• April 9, 2021 - Governor McKee Governor McKee signed Executive Order 21-34. The Order lifts some restrictions to indoor and outdoor gatherings and indoor and outdoor venues of assembly. Per the Order:
        1. Attendance at indoor gatherings is limited to 15 people. Indoor catered events with licensed catering on site or in a restaurant may have up to 75% of regular seating capacity with a cap of: (a) 100 people until May 14, 2021; (b) 150 people beginning May 15, 2021; and (c) 200 people beginning June 4, 2021.

        2. Attendance at outdoor social gatherings is limited to 50 people. Outdoor catered events with licensed catering on site or in a restaurant may have up to (a) 200 people until May 14, 2021; (b) 250 people beginning May 15, 2021; and (c) 300 people beginning June 4, 2021.

        3. Venues of assembly, including convention centers, concert halls, performance venues, spectator sporting event venues and theaters may operate (a) until May 14, 2021, up to 50% of capacity with a cap of 250 people indoors and 500 people outdoors; (b) beginning May 15, 2021, up to 50% capacity with a cap of 500 people indoors and 1,000 people outdoors, and (c) beginning June 4, 2021, up to 50% capacity with a cap of 500 people indoors and 2,000 people outdoors. Any event occurring between May 1, 2021 and May 14, 2021 above the 250 people indoors and 500 people outdoors limit may apply for approval from the DBR to hold events up to 500 people indoors or 1,000 people outdoors by submitting a detailed COVID-19 control plan at least 14 days in advance of the event.

        Despite containing the future restrictions listed above, the order expires April 17th. 

        • March 31, 2021 - On Wednesday, March 31st, President Biden released a summary of his administration’s proposed The American Jobs Plan (the “TAJP”). TAJP is a $2 trillion proposal focusing on public domestic infrastructure investments. To help incentivize infrastructure investments and fund the proposals, the TAJP summary includes tax related provisions. Click here to read the Client Alert by PS&H counsel Russell Stein.
        • March 30, 2021 - The Rhode Island Department of Health has revised their regulations to eliminate the requirement that all businesses must keep a cleaning log (documenting the date, time, location and procedures for cleaning activities). The requirement tended to be one often missed by employers and was not particularly practical. The underlying cleaning requirements remain intact. Click here to view details.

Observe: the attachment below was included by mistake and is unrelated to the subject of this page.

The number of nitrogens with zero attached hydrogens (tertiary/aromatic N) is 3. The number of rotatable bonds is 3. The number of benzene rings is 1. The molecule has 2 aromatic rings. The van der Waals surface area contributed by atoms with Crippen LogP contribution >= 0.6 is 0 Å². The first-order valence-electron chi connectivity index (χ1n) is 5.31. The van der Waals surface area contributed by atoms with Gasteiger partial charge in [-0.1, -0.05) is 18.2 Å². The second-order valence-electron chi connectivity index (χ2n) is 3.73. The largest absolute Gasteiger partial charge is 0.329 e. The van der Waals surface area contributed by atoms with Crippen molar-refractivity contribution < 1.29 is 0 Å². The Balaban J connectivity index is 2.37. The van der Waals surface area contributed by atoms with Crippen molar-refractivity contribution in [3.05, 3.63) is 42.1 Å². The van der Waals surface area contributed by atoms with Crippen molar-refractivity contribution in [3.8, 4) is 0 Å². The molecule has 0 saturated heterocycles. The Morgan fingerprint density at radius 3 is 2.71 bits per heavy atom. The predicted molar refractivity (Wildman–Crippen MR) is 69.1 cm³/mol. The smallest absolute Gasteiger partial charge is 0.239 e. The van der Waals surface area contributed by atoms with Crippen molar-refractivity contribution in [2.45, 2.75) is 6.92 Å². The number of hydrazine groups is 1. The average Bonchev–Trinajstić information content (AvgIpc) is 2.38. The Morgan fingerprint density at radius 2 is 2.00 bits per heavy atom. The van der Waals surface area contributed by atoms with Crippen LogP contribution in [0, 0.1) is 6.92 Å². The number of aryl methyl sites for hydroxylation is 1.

• March 23, 2021 - The recently passed American Rescue Plan Act of 2021 (ARPA) expands the scope of both the EPSL and EFMLA to allow employers to voluntarily provide additional leave from April 1, 2021 through September 30, 2021. The new FFCRA leave under the ARPA is not mandatory. PS&H partners Michael Gamboli and Alicia Samolis detail highlights of the expansion in their Client Alert, New FFCRA Leave Starts April 1, 2021.
        • March 22, 2021 - Massachusetts entered Phase IV, Step 1 of reopening through an Executive Order entitled "March 22, 2021 Appendix Adjusting Gathering Limits Set in COVID-19 Order No. 63" and Executive Order 66. Most significantly, there is now no Massachusetts travel order (only travel recommendations) requiring quarantine following any travel. In addition, stadiums, arenas and ballparks will be able to operate at 12% capacity. Gathering limits for event venues increased to 100 people indoors and 150 people outdoors (private gatherings remain at 10 people indoors/ 25 people outdoors).
        • March 19, 2021 - Rhode Island has loosened its restrictions pursuant to Executive Order 21-26 and Executive Order 21-27, both of which expire on April 17, 2021. Through the orders:
          • The 90 day provision relating to vaccines (requiring the vaccination to have been completed within 90 days) has been eliminated, so that anyone fully vaccinated (following 14 days after vaccination completion) does not need to quarantine after close-contacts or travel. For those who have had COVID and recovered, the 90 day period remains (so that if the recovery was over 90 days ago, the person must still quarantine).
          • Office-based businesses may have up to 50% of workers at the same time regardless of the ability to work from home. As before, despite capacity limits, employees who have to perform work onsite can still do so.
          • Indoor dining has increased to 75%. There are no restrictions as to the number of households per table, but only 8 people may be seated at a table.
          • Capacity at indoor catered events, retail businesses, gyms, religious services and venues of assembly have increased capacity.